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THE STRUGGLE CONTINUES . . . By Sherry Cannon

Black History is American History

Sherry-Cannon-photo1The word history means an account of what has happened in the life of a people, a country, or whatever. History is a known or recorded past. History is important and it’s important to know that African-American history is part of the fabric of American History.

Christopher Columbus arrived to these shores in 1492. However, Indigenous people lived in what is now called the United States thousands of years before his arrival. European colonist arrived here around 1600 and in 1776 the 13 English colonies declared their independence from England and called themselves the United States of America.

In 1526 the Portuguese completed the first transatlantic slave voyage from Africa to the America’s. An estimated 12 million Africans were shipped across the Atlantics from the 15th to the 19th centuries.

Much of African-American history is not taught in school, and in many cases is being deliberately omitted or sanitized because of the cruelty of slavery. I’m reminded of a powerful quote attributed to George Santayana which says, “Those who fail to learn from history are doomed to repeat it”.

Far too often those of us from African descent also failed to share our history, because of the self-imposed shame we have from slavery. Unfortunately, when you relegate your story for someone else to tell, too often the story becomes distorted.

I would like to start with where our history truly began. Genesis 1 is the account of creation, beginning with God creating Heaven and Earth and finishing with God proclaiming in verse 26, let us make people, in our own image, to be like ourselves. This is our history, all of our history, whether you’re Black, White, Brown, Native American, Asian, or Latino….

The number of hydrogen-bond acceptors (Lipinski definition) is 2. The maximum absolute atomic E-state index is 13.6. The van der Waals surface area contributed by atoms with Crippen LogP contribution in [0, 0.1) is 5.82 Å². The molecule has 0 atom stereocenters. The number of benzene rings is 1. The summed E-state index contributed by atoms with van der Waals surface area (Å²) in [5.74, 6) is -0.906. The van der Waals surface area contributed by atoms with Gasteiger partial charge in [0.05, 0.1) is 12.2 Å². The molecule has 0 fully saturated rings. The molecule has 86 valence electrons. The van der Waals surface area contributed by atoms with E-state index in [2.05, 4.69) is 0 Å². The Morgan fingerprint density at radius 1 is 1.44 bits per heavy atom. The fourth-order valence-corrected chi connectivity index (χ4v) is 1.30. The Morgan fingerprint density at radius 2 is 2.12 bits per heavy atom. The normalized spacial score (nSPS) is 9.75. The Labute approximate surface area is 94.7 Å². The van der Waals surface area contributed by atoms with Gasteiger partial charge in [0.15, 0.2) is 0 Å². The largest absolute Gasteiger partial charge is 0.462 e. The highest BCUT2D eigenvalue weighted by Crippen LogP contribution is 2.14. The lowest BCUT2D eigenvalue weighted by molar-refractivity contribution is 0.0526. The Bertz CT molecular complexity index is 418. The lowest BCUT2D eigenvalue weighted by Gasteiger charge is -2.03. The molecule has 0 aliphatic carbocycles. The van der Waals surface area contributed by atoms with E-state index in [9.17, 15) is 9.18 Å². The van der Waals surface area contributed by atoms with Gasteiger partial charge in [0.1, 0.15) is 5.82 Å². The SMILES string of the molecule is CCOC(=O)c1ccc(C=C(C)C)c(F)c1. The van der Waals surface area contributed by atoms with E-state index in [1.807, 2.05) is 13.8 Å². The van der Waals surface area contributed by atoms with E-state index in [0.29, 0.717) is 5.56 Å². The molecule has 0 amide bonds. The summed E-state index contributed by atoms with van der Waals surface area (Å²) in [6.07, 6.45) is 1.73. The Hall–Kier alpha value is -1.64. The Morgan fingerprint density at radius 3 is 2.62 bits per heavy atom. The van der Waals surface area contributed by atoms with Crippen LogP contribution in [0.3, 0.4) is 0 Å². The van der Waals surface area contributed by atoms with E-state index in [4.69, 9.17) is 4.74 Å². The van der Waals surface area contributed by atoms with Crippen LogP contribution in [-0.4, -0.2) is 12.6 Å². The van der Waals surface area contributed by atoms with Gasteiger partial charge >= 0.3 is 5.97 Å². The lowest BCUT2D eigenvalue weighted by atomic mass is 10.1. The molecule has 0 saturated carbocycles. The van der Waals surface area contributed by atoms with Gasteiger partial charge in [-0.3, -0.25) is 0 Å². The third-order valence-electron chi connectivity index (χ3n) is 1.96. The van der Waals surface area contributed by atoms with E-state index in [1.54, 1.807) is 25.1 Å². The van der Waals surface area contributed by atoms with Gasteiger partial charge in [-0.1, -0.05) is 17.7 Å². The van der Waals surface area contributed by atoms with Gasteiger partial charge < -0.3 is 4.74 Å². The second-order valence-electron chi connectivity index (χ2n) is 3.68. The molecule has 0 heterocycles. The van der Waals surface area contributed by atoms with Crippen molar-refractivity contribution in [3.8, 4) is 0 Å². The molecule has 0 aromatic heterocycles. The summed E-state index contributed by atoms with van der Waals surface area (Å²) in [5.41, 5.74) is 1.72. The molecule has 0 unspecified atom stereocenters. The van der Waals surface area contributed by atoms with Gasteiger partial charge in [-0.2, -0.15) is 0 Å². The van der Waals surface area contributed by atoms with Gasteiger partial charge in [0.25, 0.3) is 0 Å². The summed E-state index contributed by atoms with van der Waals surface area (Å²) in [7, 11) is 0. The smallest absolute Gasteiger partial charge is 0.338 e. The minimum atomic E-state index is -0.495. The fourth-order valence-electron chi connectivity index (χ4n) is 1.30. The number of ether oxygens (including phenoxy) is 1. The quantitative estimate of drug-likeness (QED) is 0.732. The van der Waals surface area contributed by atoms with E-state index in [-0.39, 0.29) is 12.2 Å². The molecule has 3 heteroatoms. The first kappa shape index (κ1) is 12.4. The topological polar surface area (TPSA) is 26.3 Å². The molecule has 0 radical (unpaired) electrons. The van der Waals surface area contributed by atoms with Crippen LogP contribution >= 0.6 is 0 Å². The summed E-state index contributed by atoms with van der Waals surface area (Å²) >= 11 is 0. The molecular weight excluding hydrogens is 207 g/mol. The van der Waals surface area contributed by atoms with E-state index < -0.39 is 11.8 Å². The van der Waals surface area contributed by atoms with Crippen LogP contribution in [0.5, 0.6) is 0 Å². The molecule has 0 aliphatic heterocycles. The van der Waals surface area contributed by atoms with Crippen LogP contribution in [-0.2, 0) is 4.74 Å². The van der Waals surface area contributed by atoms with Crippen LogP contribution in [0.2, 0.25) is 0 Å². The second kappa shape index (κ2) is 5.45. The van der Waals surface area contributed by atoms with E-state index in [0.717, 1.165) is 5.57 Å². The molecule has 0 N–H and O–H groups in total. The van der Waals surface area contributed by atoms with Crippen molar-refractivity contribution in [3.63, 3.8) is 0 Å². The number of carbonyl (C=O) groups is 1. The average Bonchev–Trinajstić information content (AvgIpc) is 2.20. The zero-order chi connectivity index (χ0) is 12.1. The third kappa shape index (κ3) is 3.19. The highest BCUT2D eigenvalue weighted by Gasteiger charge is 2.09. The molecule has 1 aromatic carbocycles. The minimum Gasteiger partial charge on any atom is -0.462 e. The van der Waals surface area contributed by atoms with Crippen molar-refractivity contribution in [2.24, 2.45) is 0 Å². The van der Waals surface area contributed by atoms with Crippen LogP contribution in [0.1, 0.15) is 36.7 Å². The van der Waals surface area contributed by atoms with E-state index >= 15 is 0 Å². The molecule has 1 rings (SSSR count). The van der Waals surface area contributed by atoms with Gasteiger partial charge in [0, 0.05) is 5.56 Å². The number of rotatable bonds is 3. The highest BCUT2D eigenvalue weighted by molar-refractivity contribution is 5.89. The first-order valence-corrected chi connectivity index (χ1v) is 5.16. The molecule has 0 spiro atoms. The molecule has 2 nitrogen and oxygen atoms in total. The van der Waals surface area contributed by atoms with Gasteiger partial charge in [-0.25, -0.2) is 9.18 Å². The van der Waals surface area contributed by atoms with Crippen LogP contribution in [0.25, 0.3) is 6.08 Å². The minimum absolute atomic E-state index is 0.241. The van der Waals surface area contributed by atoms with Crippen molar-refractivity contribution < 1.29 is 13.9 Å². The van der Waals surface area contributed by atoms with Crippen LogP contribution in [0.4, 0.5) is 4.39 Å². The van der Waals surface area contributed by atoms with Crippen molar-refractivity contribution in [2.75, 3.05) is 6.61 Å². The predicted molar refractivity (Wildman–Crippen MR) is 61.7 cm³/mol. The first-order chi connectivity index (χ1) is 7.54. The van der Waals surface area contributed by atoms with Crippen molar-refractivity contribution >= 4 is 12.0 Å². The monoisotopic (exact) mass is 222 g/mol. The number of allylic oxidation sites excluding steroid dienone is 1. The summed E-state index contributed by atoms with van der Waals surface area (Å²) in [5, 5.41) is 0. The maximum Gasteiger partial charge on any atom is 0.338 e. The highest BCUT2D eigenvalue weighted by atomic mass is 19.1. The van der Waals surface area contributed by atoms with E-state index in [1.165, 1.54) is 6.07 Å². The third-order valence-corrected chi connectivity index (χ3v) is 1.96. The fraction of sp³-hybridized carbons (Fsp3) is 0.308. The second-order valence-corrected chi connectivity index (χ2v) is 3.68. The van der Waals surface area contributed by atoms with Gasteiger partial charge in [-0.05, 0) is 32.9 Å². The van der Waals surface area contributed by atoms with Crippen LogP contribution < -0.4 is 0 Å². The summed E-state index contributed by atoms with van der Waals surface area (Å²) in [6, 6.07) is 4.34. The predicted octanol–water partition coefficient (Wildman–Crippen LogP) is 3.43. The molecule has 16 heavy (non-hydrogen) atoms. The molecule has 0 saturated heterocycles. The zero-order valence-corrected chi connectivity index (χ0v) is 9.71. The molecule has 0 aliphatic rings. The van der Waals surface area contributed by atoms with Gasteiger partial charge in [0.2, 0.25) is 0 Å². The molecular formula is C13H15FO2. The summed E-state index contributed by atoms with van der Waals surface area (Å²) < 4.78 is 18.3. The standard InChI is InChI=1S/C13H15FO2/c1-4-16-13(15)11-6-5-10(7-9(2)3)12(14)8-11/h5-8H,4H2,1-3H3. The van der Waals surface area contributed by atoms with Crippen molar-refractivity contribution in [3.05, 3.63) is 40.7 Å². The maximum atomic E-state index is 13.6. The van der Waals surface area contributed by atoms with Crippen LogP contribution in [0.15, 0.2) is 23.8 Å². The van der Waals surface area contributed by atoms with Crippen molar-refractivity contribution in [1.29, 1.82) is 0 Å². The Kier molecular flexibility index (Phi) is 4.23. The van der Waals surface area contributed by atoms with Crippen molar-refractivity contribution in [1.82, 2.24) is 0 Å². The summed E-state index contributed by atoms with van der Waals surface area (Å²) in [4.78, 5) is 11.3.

The history written in the bible tells of the people used by God i.e. Joseph, David, Esther and even Mary, the mother of Jesus. All of them were ordinary people, chosen by God to do extra-ordinary things. None of them were equipped to do any of the things they did, but for their faith and trust in God. And this was the same requirement needed for all those ordinary people, who did extra-ordinary things through slavery, the Jim Crow Era and even today as people of African descent continue to make history, up to and including President Barack Obama.

You don’t have to go looking to make history; most of the time history finds you. Take the case of 14 year old Emmett Till. Who on August 28, 1955 was murdered for allegedly flirting with a white woman? Emmett was from Chicago, IL and was visiting his grandparents in Money, MS. He was beaten, one of his eyes gouged out, shot in the head and thrown in the river tied to a 75 pound motor from a cotton gin. Because of the color of his skin and the extreme racism at that time in this country, Emmett’s murderers were found not guilty by an all-white jury after only one hour of deliberation. However, Emmett’s death led to the Civil Rights Act of 1957. This was the first civil rights law passed in 82 years. So even though there was extreme racial discrimination in the country, good people with a sense of right existed and made changes on an unjust system.

During the Jim Crow Era, many children left their classrooms by the thousands and marched on downtown Birmingham, Alabama, which was known as one of the most racist cities in the south. These children didn’t choose this course of action, because they were trying to make history. It was forced upon them out of necessity. There were not enough Black adults prepared to be arrested, or willing to lose their job, if their employer discovered their involvement in any civil disobedience action. It is recorded that Dr. King told those young people back then in 1963, “What you do this day, will have impact on lives of children yet unborn”.

During these civil disobedience marches, Police Commissioner Bull Connor, brought fire hoses and attack dogs and turned them on the children. It caused headlines across the nation and the world. This Children’s Crusade turned the tide of the Civil Rights Movement. Had it not been for those young people going out in the streets of Birmingham, not just one time, but over and over again, being beaten, hosed with powerful fire department water hoses, thrown into jail, the Civil Rights Movement may have had a very different conclusion.